According to the number crunchers at the National Association of Realtors, 48% of all loans originated in 2009 were federally insured.
You can see a huge drop off in convential bank lending from 2004, when 9 out of 10 home mortgage loans were conventional to 2009 when only 5 out of 10 were conventionally underwritten. It’s not news to anyone that the government stepped in to the economy in a major way in 2008 to ensure that credit markets didn’t freeze. Had credit markets frozen further without any intervention, the economic bad news that resulted in credit tightening would only lead to more economic bad news, thus beginning a self-destructive and self-reinforcing pattern of economic destruction.
Before 2008, FHA loans (the largest source of government insured loans) were practically unheard of in San Francisco. In 2007 I believe there were 16 condominium buildings that were on the approved-for-FHA-lending list. 16! That number has dramatically increased since that time, with almost all new developments advertising FHA eligibility and resales in older condos triggering a time-consuming process of seeking FHA approval. And while we all might moan and bitch about the bureaucratic and time-consuming process that the FHA is known for, I hope we could all agree that an even worse alternative would be having no mortgage loans available (or mortgage loans with such challenging underwriting standards that they might as well not exist).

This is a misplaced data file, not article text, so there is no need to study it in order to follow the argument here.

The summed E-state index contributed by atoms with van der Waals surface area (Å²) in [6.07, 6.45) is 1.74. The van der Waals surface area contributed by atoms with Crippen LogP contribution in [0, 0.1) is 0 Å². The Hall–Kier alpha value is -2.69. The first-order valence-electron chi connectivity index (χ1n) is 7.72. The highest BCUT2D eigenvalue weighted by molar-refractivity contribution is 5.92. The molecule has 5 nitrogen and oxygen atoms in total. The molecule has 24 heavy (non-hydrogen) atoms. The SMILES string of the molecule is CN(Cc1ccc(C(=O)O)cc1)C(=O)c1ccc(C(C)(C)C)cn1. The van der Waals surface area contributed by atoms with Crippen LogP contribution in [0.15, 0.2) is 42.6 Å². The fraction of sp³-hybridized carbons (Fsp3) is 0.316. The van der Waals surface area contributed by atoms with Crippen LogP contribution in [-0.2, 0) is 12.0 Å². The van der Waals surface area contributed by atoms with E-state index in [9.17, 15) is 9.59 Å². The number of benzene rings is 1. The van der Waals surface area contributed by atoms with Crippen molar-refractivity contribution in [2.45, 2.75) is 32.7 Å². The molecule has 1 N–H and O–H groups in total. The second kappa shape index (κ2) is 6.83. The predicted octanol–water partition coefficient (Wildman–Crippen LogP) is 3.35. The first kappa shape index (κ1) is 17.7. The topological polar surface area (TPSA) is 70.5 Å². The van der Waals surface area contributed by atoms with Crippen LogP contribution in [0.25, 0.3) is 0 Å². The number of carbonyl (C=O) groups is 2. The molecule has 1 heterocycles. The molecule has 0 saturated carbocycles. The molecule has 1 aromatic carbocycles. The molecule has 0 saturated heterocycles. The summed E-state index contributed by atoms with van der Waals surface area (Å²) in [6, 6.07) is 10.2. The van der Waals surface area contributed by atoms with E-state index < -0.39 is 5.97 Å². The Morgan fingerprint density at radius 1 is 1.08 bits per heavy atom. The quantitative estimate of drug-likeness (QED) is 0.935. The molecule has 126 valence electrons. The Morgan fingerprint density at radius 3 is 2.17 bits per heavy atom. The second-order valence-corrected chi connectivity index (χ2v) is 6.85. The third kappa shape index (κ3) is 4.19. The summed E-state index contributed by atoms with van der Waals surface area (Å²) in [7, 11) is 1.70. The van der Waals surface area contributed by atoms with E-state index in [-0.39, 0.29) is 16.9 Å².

It will be interesting to see what the statistics for 2010 are. I have seen an easing of conventional underwriting standards from their harsh 2009 requirements (although nothing like the orgy of lending in 2004 or 2005), and given the higher borrowing costs that buyers experience with FHA or many other federally insured loans, I would expect that as conventional underwriting becomes more realistic and less defensive that borrowers will return to conventional mortgages, particularly when they have enough equity to avoid private mortgage insurance.